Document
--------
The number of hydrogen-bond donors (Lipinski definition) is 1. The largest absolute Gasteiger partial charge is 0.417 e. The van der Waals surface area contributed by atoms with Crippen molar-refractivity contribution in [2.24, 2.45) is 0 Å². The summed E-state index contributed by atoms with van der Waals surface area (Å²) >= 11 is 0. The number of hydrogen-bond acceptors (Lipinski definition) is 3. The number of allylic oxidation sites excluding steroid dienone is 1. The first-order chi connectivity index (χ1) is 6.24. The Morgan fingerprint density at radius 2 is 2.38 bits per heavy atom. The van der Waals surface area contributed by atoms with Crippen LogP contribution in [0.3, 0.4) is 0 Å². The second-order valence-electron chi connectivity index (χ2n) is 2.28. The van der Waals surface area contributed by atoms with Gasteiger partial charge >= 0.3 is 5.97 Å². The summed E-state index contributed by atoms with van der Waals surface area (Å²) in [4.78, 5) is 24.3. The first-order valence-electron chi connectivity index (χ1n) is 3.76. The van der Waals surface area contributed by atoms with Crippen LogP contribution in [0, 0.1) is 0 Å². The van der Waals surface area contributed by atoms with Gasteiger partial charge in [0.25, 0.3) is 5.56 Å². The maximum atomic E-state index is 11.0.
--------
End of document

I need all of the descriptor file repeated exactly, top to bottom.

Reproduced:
The number of hydrogen-bond donors (Lipinski definition) is 1. The largest absolute Gasteiger partial charge is 0.417 e. The van der Waals surface area contributed by atoms with Crippen molar-refractivity contribution in [2.24, 2.45) is 0 Å². The summed E-state index contributed by atoms with van der Waals surface area (Å²) >= 11 is 0. The number of hydrogen-bond acceptors (Lipinski definition) is 3. The number of allylic oxidation sites excluding steroid dienone is 1. The first-order chi connectivity index (χ1) is 6.24. The Morgan fingerprint density at radius 2 is 2.38 bits per heavy atom. The van der Waals surface area contributed by atoms with Crippen LogP contribution in [0.3, 0.4) is 0 Å². The second-order valence-electron chi connectivity index (χ2n) is 2.28. The van der Waals surface area contributed by atoms with Gasteiger partial charge >= 0.3 is 5.97 Å². The summed E-state index contributed by atoms with van der Waals surface area (Å²) in [4.78, 5) is 24.3. The first-order valence-electron chi connectivity index (χ1n) is 3.76. The van der Waals surface area contributed by atoms with Crippen LogP contribution in [0, 0.1) is 0 Å². The van der Waals surface area contributed by atoms with Gasteiger partial charge in [0.25, 0.3) is 5.56 Å². The maximum atomic E-state index is 11.0.